• There's an coronal realization [ɻ], often described as somewhat retroflexed, which is the one you read about. I think that this articulation is less retroflexed than the Mandarin /ɻ/, which sounds quite different. It could more broadly be described as postalveolar. For some reason, descriptions of American English almost invariably pretend that this is the only realization in use.

  • There is also a dorsal realization, sometimes transcribed [ψ]. Its existence is well-documented, but it's not widely taught (presumably because it's harder to describe). This phone is called the molar or bunched r. It can be described roughly as a back-palatal or pre-velar approximant that's somewhat bunched up along the left-right axis, producing a grooved articulation.

Because the acoustic difference is small, and the [ψ] realization isn't widely discussed, both realizations are often transcribed ⟨ɻ⟩ in the literature, and it will likely be hard to find information about the distribution of the articulations, or about where they came from.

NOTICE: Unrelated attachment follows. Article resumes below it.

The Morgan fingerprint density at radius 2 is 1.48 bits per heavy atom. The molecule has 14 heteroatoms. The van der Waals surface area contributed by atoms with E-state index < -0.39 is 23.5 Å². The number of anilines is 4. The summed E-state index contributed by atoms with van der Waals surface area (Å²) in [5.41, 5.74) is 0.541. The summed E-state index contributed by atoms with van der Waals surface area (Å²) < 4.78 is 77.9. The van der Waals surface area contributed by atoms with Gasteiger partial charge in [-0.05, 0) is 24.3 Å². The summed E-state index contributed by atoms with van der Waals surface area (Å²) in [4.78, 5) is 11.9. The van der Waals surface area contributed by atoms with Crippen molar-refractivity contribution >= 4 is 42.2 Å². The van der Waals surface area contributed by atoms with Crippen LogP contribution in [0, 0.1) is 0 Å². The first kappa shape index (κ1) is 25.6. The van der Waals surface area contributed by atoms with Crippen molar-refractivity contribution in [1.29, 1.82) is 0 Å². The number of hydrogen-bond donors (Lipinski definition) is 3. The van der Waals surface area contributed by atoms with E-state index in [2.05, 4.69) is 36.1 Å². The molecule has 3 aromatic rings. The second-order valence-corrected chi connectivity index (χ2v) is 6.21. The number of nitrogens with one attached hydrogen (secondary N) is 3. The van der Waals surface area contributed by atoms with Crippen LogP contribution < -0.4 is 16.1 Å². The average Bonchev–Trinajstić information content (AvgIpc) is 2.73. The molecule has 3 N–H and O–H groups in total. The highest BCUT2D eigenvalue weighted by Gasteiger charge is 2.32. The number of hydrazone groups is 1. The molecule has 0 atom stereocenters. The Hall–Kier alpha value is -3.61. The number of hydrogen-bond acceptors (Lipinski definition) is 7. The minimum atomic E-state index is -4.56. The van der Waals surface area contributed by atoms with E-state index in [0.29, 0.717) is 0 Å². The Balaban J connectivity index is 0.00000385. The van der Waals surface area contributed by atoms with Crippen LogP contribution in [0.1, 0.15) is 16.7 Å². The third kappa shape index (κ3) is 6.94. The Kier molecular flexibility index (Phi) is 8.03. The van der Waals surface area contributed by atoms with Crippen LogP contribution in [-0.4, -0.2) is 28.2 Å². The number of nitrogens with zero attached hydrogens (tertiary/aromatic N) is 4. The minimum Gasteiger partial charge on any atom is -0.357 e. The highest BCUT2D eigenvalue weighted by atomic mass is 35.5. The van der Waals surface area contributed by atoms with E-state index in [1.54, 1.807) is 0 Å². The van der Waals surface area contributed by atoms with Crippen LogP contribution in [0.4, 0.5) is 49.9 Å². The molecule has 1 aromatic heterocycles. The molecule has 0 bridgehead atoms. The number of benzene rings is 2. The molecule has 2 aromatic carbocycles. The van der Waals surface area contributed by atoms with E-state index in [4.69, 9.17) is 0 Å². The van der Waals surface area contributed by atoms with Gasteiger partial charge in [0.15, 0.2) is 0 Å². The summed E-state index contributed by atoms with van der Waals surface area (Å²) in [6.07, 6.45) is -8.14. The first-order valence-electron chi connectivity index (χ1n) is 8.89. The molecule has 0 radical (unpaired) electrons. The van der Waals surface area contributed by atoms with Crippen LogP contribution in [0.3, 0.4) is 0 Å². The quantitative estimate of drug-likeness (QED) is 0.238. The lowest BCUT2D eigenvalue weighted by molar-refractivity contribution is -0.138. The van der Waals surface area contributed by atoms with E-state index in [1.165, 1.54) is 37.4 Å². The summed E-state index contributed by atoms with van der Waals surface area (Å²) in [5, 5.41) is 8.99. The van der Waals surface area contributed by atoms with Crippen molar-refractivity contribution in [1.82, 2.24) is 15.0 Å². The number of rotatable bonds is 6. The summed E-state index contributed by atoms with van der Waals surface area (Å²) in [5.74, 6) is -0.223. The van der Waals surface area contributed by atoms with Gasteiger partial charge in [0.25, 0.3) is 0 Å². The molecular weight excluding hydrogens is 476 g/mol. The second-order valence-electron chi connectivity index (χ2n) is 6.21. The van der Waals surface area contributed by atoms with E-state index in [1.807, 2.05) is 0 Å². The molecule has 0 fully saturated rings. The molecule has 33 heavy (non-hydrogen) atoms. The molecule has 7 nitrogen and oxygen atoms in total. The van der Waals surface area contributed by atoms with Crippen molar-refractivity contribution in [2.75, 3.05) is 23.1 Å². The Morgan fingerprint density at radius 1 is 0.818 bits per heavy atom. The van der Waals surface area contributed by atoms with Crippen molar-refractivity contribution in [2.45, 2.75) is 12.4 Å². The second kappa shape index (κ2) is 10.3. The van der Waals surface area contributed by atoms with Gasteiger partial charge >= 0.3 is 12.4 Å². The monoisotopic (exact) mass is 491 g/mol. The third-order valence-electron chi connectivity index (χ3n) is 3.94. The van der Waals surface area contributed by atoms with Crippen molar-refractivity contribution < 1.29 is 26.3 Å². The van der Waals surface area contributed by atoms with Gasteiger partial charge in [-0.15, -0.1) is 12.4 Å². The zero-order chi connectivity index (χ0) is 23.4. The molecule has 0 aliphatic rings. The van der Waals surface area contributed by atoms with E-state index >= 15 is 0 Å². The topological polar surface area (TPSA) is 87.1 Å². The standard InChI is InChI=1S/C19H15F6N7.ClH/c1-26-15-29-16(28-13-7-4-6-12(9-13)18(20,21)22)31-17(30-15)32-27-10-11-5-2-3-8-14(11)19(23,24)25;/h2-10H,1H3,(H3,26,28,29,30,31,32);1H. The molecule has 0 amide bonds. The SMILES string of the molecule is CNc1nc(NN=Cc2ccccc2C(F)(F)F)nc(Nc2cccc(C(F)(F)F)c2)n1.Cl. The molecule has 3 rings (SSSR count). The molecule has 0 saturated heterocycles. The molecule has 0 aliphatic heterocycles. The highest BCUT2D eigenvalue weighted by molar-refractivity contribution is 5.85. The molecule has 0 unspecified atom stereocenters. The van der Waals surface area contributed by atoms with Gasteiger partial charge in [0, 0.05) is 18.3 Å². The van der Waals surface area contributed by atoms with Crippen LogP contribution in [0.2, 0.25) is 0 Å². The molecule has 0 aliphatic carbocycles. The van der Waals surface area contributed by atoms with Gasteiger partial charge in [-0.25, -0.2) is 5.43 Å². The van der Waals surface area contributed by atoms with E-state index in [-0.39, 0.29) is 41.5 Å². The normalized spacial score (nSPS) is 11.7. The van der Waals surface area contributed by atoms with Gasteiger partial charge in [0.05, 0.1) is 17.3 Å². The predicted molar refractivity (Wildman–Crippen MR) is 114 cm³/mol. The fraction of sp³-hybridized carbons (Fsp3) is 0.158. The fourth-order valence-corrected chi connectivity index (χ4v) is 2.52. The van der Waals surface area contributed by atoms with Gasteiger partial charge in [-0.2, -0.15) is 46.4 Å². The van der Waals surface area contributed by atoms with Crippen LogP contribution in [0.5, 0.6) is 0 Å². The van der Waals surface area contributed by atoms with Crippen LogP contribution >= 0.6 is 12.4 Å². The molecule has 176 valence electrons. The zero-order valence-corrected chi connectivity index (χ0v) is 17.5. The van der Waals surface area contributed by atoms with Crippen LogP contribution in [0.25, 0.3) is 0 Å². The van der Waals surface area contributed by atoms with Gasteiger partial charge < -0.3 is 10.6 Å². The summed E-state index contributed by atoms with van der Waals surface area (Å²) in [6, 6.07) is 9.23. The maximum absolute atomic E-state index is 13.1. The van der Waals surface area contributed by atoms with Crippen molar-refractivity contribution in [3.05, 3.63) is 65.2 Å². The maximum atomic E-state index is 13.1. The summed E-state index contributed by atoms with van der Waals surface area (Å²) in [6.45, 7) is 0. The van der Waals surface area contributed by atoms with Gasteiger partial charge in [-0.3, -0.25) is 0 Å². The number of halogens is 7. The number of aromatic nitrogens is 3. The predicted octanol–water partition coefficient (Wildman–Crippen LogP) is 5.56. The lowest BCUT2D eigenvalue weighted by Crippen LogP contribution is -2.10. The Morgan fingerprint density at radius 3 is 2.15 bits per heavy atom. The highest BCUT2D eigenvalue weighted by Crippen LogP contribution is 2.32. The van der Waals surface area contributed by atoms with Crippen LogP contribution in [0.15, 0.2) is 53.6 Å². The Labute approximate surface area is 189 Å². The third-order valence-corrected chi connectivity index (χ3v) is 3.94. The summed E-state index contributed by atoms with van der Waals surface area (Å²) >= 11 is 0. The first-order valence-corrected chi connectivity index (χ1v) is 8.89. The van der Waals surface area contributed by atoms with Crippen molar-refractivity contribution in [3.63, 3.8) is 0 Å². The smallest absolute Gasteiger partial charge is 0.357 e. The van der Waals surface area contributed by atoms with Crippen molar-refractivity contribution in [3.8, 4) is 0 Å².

More information:


People don't actually say [ɻʷɛd] (or [ψʷɛd]); initial /r/ is labiodentalized ([ɻᶹɛd] or [ψᶹɛd]), not rounded. Presumably this is where the [ʋ] realization (occurring occasionally as a speech impediment, apart from some dialects) comes from, from correctly imitating the lip movement but not the tongue position.

The degree of labialization is not phonemic, and assimilates according to context. For example:

  • ride /rajd/: usually labiodentalized
  • fried /frajd/: definitely labiodentalized rather than rounded
  • pride /prajd/: usually bilabialized (compressed)
  • Uruguay /(j)ur.rʉ/-: usually rounded

I don't labialize syllabic or coda /r/ at all, unless adjacent to a labial consonant. This probably varies by speaker.

Regardless, you're unlikely to be misunderstood, since the difference in sound is small.

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Here's one of the seven variants listed in Dialect Blog's The Wild World of the English “R”...

The “American” R: /ɻ/ (Retroflex approximant) Similar to the “velar approximant” described above. It is pronounced the same way, except the tongue is curved back just behind the alveolar ridge. You hear this most commonly in American and some Irish accents.

...so I guess the answer will be "quite a few", given that it's actually identified there as "American".